One of the main themes of Hari Kunzru’s novel My Revolutions is that the past can never be forgotten. Michael Frame, the novel’s protagonist, discovers this the hard way. He has been living a double life. As Miranda (who knows only half of Michael’s story) prepares a celebration for Michael’s fiftieth birthday, Michael’s past comes knocking at the door.
The novel is set in two different places in time. One is the novel’s present, near the end of the twentieth century. The other is the turbulent 1960s and 1970s. The Vietnam War is inflaming anti-war passions of young people in the United States and Europe. Michael appears in both of these settings. In the present, he is living with Miranda and helping to raise her daughter. In the 1960s, he is Chris Carver, a young British revolutionary.
The storyline switches back and forth between these two settings, showing the diametrically opposed sides of the protagonist’s life. In the present, Michael appears to be a bumbling fool, unable to speak to his wife or daughter and unable to put a definite finger on what he wants to do with his life. In the past, Michael plants bombs and philosophizes about the theoretical coming of a new society.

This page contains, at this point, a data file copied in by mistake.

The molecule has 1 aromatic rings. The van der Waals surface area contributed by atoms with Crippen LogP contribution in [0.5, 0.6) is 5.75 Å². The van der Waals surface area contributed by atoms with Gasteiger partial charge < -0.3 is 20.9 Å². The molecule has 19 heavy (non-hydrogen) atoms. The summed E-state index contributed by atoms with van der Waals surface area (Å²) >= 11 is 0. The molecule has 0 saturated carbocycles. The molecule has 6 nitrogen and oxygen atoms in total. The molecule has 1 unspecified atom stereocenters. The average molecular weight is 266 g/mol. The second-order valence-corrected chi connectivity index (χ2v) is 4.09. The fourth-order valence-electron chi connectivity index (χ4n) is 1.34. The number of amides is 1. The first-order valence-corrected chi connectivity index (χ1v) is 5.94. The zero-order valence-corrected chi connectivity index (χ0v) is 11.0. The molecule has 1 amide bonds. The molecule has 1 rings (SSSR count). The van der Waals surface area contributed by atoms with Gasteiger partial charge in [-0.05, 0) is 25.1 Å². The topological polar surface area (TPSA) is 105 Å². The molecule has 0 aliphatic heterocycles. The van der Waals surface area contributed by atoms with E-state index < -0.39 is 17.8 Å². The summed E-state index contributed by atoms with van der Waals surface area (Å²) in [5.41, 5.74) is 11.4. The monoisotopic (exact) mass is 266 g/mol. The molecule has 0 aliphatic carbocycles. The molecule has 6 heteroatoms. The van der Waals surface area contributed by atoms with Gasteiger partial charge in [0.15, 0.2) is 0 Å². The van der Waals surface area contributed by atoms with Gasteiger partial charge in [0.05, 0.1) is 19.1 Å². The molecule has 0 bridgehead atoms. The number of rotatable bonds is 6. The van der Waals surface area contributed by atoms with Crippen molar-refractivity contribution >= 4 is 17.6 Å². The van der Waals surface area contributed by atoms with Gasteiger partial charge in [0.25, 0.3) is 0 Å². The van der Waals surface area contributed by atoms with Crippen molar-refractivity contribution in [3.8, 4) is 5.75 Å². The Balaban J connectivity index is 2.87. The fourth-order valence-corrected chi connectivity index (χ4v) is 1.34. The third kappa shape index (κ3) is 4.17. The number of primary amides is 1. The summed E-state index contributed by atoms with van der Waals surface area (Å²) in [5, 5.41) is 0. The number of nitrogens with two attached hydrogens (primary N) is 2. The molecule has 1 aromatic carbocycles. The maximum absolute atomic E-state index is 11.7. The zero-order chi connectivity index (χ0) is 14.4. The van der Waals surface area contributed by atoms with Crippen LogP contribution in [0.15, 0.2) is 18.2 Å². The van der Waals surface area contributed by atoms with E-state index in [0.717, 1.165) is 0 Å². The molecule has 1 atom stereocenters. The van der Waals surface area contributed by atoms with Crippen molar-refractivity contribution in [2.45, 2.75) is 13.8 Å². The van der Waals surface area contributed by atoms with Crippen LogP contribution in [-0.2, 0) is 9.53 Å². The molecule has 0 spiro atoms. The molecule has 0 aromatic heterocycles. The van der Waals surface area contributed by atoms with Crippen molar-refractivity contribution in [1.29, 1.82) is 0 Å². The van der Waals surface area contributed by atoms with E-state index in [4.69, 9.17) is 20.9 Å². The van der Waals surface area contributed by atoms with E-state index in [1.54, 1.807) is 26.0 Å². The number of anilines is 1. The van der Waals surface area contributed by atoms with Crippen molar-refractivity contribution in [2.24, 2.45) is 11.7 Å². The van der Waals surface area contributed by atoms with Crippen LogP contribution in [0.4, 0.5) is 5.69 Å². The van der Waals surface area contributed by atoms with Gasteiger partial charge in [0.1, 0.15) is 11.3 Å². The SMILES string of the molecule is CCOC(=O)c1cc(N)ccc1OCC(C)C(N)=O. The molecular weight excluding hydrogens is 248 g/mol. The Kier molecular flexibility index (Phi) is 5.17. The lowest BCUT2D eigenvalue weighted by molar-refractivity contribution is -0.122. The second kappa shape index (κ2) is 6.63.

Detailed flashbacks frequently infringe on the present and the two sides of Michael begin to melt into one. The past sneaks up on him through the reappearance of people he knew in the 1960s—people he had run away from. Before the novel ends, Michael must confront his double life and confess to the two people that he loves, Miranda and Sam, before his past rips open the lie he has been living for more than sixteen years.